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Is the 'cloud center' the new data center?

Is 'cloud center' a more accurate term than 'data center' in today's IT organizations? In our inaugural tweet jam, our Twitter followers weighed in.'s inaugural tweet jam on Jan. 30 generated quite a bit of data center discussion among our followers, editors and writers in the Twitter-sphere, including varying opinions on the role of cloud computing in the modern data center -- or should it be the "cloud center"?

The first question we at @searchcio posed to our followers was, "Data centers: Should we start calling them cloud centers?"

According to the following tweets by tweet jam participants, company size plays a significant role in determining cloud readiness, and rising bring your own device (BYOD) trends are forcing large companies to make investments in their data centers to accommodate massive amounts of information stored and transmitted across countless devices:

  • @RachelatTT: It depends on the size of the organization, its data center and its cloud maturity. I've seen a range of cloud readiness.
    • @jwia: I agree with organizational readiness. Cloud is NOT for everyone and everything.
  • @Texiwill: With proper controls, everything can go in the cloud…
    • @AndiMann: @Texiwill "With proper controls, everything can go in the cloud…" < Can, but maybe shouldn't, certainly won't.
    • @Texieill: @AndiMann 'MOST' will not, some already do. It is a matter of acceptance, controls you do have and trust.
  • @CIO360: Economics of owning your own data center may be trumped by cloud providers' ability to scale and BYOD's need for a lot of capacity.
  • @mthiele10: We already overhype the cloud enough. Calling a data center a cloud center would only exacerbate the problem. Cloud tech is just a tool.
  • @jscarpati: (re: "cloud center") And another buzzword is born ;) 

One major hesitation surrounding a shift to cloud computing is the security and risk management component. Tweet jam participants urged organizations considering the cloud to implement proper controls before handing these crucial operations over to a provider:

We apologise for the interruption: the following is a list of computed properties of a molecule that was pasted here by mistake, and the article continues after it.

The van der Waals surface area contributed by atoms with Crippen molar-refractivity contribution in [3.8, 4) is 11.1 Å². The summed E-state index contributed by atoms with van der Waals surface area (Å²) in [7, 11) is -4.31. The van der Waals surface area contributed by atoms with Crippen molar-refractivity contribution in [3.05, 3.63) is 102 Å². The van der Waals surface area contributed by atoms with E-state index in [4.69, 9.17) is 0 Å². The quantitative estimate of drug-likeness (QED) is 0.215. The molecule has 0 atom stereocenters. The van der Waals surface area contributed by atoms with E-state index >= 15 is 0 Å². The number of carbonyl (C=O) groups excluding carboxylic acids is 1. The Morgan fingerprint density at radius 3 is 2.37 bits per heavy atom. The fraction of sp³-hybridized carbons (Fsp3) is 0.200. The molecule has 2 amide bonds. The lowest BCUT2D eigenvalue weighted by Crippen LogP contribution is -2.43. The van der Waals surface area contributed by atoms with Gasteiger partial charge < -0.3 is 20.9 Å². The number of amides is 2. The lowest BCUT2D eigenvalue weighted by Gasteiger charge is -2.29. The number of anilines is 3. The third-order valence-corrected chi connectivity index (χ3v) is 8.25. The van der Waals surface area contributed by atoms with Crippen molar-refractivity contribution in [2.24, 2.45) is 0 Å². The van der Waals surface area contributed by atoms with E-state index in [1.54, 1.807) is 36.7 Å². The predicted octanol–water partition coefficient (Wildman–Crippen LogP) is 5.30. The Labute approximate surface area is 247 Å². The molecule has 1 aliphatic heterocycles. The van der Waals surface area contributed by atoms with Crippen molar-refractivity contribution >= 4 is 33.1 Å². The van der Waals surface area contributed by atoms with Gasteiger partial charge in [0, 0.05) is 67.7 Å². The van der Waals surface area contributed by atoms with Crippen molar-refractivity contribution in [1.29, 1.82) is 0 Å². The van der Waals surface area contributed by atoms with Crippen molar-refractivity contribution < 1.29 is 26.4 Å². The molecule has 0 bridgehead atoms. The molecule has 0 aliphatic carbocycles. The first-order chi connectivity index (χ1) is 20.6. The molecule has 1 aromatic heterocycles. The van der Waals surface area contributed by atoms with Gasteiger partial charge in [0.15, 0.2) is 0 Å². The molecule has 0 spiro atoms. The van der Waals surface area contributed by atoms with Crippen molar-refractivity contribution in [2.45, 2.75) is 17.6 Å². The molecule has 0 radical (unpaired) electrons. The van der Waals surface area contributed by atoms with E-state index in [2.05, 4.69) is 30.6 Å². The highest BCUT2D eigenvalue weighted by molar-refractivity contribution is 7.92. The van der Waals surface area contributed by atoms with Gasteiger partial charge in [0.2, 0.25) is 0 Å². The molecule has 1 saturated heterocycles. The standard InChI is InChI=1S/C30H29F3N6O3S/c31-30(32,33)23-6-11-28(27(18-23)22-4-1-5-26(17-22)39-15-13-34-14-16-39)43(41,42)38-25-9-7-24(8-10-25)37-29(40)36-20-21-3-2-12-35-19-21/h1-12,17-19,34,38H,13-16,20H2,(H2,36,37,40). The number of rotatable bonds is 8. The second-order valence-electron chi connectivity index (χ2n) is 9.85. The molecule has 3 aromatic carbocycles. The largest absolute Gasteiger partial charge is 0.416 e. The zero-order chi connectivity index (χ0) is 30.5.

• @ITCompliance: With more data center info moving to the cloud -- don't forget data protection. Remember: You aren't outsourcing security too.
    • @mthiele10: @ITCompliance Realistically, "data center" might become even more relevant as a greater percentage of our workload is driven by big data.
  • @Texiwill: Know your data, know your controls, blind use of cloud is a major issue.

The cloud isn't the perfect solution for every organization, participants agreed:

  • @SeanCCameron: Depending on the company and the product, cloud is not for everyone. I think it will be a major help for some, useless for others.
    • @RachelatTT: Agreed. What do you think cloud fits best? What would you never, ever put in the cloud?
    • @AndiMann: Never say never!
    • @SeanCCameron: Obviously sensitive data; banking, gov't, etc. Some corps are going to need to spend the $ on own infrastructure data centers
  • @cmsteffen: Data center strategy and management needs to be constantly flexible and able to change.
  • @AndiMann: Cloud is one part of the CIO arsenal. Not right for every use case.

Using the cloud for disaster recovery also got some love from our followers:

  • @shannonsnowden: Because I live it daily, disaster recovery is the perfect use case for cloud.
  • @ZertoCorp: Cloud is hitting a tipping point for disaster recovery, more than early adopters. Initial kinks for cloud disaster recovery are OK.

Clearly, cloud computing isn't going to suddenly replace traditional on-site data centers, so calling them "cloud centers" might be a bit premature, but organizations are working through the kinks of a cloud strategy, being mindful of security concerns and considering their specific enterprise data center needs. We thank our Twitter followers for their insights into this discussion.

Stay tuned for additional recaps from's tweet jam about the data center, and follow @searchCIO on Twitter to be notified about upcoming Twitter conversations.

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Your turn: Should we start calling the data center "the cloud center"?